There are lots of Tibetan people living in South India and particularly, it seems, in Bangalore. For dinner, we tried out our first Tibetan food at ‘Momo Corner’ in Koramangala. Momos, some spicy chicken and some Tingmos (big rice flour buns). Delicious and we’re excited to try some more further North.
Back up at an ungodly hour for our bus to Mysore. We were sad to leave behind the nice food and drink in Bangalore and really enjoyed having a couple of days in a city that feels more like home – as well the convenience of being able to stock up in the shopping malls and supermarkets. And no selfies!
But, despite its advantages, Bangalore is still a big Indian city and we were hoping for slightly less chaos in Mysore.
After arriving bright and early, we set off for a stroll around town. Mysore is a very pretty city, and apparently the cleanest in India (although that’s not saying much..).
There are all sorts of weird and wonderful things to be found – including some guys working on traditional typewriters alongside the edge of the road; an old school Ambassador, the proud owner of which insisted we get inside and check out the ‘Made in Britain’ dashboard; and even some yellow cows!
Before long, however, we discovered that everyone wants to be your best friend in Mysore. Several ‘friendly locals’ wanted to know where we were going and offered helpful suggestions on places to visit. ‘Of course, I’d be happy to take you there in my tuk tuk for free. No charge – I have to go over that way anyway.’
Sensing a scam and still feeling reluctant to trust rickshaw drivers, we politely declined them all (even the ones that drove alongside us) and insisted on walking. A few streets on and we bumped into another friendly guy – one who, we thought, seemed genuine. He didn’t seem to have any agenda and just pointed out a good spot to get lunch, gave us some advice on the buses and told us a bit about the market up the road.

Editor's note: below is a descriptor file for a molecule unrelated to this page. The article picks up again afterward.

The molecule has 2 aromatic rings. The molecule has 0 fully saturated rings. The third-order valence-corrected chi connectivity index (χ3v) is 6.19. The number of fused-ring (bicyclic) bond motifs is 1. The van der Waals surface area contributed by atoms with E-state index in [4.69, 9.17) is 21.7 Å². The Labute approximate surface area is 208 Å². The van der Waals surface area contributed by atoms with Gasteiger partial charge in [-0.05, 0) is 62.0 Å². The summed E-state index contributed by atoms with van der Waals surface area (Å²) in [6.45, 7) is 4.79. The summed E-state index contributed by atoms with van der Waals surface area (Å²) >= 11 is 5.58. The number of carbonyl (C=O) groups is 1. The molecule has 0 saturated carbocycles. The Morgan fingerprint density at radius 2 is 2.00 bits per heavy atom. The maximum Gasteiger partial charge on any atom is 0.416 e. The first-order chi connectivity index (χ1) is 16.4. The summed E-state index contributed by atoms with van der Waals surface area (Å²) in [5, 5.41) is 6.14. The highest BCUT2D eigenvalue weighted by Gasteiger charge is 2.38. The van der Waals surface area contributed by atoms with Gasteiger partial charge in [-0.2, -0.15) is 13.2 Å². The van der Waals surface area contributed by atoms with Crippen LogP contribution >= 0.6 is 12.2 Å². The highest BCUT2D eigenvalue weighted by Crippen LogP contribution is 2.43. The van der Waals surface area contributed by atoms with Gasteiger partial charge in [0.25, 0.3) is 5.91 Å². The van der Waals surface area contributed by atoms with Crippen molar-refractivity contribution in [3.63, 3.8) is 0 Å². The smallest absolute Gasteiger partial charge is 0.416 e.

We took his advice and headed to a local joint for veg thali. We’re very happy that Jeelan gave us a heads up on the right way to eat with our hands as there’s no cutlery in most of these restaurants, and we always get an appreciative smile and head wiggle from those around us.
After the thali we strolled around some more and, surprise surprise, we ‘coincidentally’ bumped into our friendly fellow again who just happened to be on his way to get chai by the market. Being very British and unsure how to say no to someone who is apparently just being friendly, even when we suspect an ulterior motive, we ended up with an impromptu tour guide.
In fairness, it was actually quite interesting, despite the impending awkward situation we knew was coming. He took us to a local market and told us about Sankranti, the Indian harvest festival. As part of Sankranti, Hindus give thanks to cows for everything that they provide (namely cheese!) and, to celebrate, the cows are bathed in turmeric. Tonight, he told us, we’d find them jumping through fire hoops outside the temples. Guess that explains all the yellow cows wandering around Mysore, some of them with elaborate flowered headdresses.
Our ‘guide’ also told us how there’s a massive problem with Dengue Fever in India and seemed very concerned for our welfare when we told him we were going to Madikeri next. ‘Ah, Madikeri is a jungle. Lots of mosquitoes there – they are all resistant to DEET, you must try water lily oil! That’s what we all use here.’ Given this sage advice, we weren’t particularly surprised when the next stop was a local oil and incense shop. After an awkward tour by the owner, there was an even more awkward pause when we said we didn’t want to buy anything. ‘But what about the mosquitos!’